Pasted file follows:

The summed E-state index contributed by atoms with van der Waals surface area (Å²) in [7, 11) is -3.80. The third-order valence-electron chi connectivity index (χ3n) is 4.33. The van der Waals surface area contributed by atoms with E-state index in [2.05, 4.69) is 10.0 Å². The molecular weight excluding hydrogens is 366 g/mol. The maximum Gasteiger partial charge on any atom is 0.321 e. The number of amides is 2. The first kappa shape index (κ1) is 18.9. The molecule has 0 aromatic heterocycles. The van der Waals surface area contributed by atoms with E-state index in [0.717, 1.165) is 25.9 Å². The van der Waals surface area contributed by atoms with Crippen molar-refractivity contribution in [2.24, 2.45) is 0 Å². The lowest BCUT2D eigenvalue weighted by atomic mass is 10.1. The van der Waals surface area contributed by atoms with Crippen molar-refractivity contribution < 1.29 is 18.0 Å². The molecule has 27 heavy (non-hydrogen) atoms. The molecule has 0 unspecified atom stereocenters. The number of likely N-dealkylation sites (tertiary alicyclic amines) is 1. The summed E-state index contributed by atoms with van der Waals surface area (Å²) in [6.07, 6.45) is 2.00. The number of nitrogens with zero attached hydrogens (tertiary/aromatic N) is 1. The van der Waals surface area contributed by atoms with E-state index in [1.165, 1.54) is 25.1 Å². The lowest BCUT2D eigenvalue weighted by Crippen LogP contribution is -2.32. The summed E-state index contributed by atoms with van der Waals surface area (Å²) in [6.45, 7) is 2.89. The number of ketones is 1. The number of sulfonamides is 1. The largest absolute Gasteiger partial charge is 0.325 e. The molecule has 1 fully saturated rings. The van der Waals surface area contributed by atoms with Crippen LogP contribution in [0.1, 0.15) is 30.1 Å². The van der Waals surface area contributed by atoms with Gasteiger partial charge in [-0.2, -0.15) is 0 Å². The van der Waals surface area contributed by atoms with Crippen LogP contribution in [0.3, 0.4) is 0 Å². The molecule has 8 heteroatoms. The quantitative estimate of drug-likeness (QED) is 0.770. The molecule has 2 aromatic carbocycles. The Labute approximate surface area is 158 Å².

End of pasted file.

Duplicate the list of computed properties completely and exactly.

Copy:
The summed E-state index contributed by atoms with van der Waals surface area (Å²) in [7, 11) is -3.80. The third-order valence-electron chi connectivity index (χ3n) is 4.33. The van der Waals surface area contributed by atoms with E-state index in [2.05, 4.69) is 10.0 Å². The molecular weight excluding hydrogens is 366 g/mol. The maximum Gasteiger partial charge on any atom is 0.321 e. The number of amides is 2. The first kappa shape index (κ1) is 18.9. The molecule has 0 aromatic heterocycles. The van der Waals surface area contributed by atoms with E-state index in [0.717, 1.165) is 25.9 Å². The van der Waals surface area contributed by atoms with Crippen molar-refractivity contribution in [2.24, 2.45) is 0 Å². The lowest BCUT2D eigenvalue weighted by atomic mass is 10.1. The van der Waals surface area contributed by atoms with Crippen molar-refractivity contribution < 1.29 is 18.0 Å². The molecule has 27 heavy (non-hydrogen) atoms. The molecule has 0 unspecified atom stereocenters. The number of likely N-dealkylation sites (tertiary alicyclic amines) is 1. The summed E-state index contributed by atoms with van der Waals surface area (Å²) in [6.07, 6.45) is 2.00. The number of nitrogens with zero attached hydrogens (tertiary/aromatic N) is 1. The van der Waals surface area contributed by atoms with E-state index in [1.165, 1.54) is 25.1 Å². The lowest BCUT2D eigenvalue weighted by Crippen LogP contribution is -2.32. The summed E-state index contributed by atoms with van der Waals surface area (Å²) in [6.45, 7) is 2.89. The number of ketones is 1. The number of sulfonamides is 1. The largest absolute Gasteiger partial charge is 0.325 e. The molecule has 1 fully saturated rings. The van der Waals surface area contributed by atoms with Crippen LogP contribution in [0.1, 0.15) is 30.1 Å². The van der Waals surface area contributed by atoms with Gasteiger partial charge in [-0.2, -0.15) is 0 Å². The van der Waals surface area contributed by atoms with Crippen LogP contribution in [0.3, 0.4) is 0 Å². The molecule has 8 heteroatoms. The quantitative estimate of drug-likeness (QED) is 0.770. The molecule has 2 aromatic carbocycles. The Labute approximate surface area is 158 Å².